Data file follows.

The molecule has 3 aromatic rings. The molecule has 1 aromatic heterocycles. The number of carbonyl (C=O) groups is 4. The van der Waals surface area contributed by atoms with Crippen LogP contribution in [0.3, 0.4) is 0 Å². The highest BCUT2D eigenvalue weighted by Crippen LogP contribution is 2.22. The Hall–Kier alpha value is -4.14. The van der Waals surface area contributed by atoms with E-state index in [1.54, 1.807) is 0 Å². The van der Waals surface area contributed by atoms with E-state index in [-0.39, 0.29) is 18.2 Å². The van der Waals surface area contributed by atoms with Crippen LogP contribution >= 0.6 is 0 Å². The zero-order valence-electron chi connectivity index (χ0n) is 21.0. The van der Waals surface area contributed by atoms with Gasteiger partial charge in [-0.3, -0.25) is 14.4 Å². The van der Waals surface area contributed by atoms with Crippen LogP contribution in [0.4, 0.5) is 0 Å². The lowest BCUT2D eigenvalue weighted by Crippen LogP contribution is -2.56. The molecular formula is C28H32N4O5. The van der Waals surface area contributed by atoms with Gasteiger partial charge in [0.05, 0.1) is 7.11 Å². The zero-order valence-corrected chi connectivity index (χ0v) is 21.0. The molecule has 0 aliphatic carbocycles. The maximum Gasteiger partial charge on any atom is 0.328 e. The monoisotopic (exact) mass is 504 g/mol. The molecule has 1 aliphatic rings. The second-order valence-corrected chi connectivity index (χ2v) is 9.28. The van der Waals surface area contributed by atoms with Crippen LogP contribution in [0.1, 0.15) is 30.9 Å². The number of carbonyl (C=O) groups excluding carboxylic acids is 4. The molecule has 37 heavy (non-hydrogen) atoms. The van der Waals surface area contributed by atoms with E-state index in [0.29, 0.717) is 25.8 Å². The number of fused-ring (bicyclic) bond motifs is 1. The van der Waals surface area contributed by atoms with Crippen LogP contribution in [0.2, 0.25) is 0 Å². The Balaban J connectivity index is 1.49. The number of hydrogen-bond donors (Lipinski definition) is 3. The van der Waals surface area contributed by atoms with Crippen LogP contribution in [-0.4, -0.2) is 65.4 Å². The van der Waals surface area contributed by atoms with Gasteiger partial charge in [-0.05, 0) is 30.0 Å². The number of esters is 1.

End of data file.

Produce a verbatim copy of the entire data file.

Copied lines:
The molecule has 3 aromatic rings. The molecule has 1 aromatic heterocycles. The number of carbonyl (C=O) groups is 4. The van der Waals surface area contributed by atoms with Crippen LogP contribution in [0.3, 0.4) is 0 Å². The highest BCUT2D eigenvalue weighted by Crippen LogP contribution is 2.22. The Hall–Kier alpha value is -4.14. The van der Waals surface area contributed by atoms with E-state index in [1.54, 1.807) is 0 Å². The van der Waals surface area contributed by atoms with E-state index in [-0.39, 0.29) is 18.2 Å². The van der Waals surface area contributed by atoms with Crippen LogP contribution >= 0.6 is 0 Å². The zero-order valence-electron chi connectivity index (χ0n) is 21.0. The van der Waals surface area contributed by atoms with Gasteiger partial charge in [-0.3, -0.25) is 14.4 Å². The van der Waals surface area contributed by atoms with Crippen LogP contribution in [0.4, 0.5) is 0 Å². The lowest BCUT2D eigenvalue weighted by Crippen LogP contribution is -2.56. The molecular formula is C28H32N4O5. The van der Waals surface area contributed by atoms with Gasteiger partial charge in [0.05, 0.1) is 7.11 Å². The zero-order valence-corrected chi connectivity index (χ0v) is 21.0. The molecule has 0 aliphatic carbocycles. The maximum Gasteiger partial charge on any atom is 0.328 e. The monoisotopic (exact) mass is 504 g/mol. The molecule has 1 aliphatic rings. The second-order valence-corrected chi connectivity index (χ2v) is 9.28. The van der Waals surface area contributed by atoms with Crippen LogP contribution in [0.1, 0.15) is 30.9 Å². The number of carbonyl (C=O) groups excluding carboxylic acids is 4. The molecule has 37 heavy (non-hydrogen) atoms. The van der Waals surface area contributed by atoms with E-state index in [0.29, 0.717) is 25.8 Å². The number of fused-ring (bicyclic) bond motifs is 1. The van der Waals surface area contributed by atoms with Crippen LogP contribution in [0.2, 0.25) is 0 Å². The Balaban J connectivity index is 1.49. The number of hydrogen-bond donors (Lipinski definition) is 3. The van der Waals surface area contributed by atoms with Crippen LogP contribution in [-0.4, -0.2) is 65.4 Å². The van der Waals surface area contributed by atoms with Gasteiger partial charge in [-0.05, 0) is 30.0 Å². The number of esters is 1.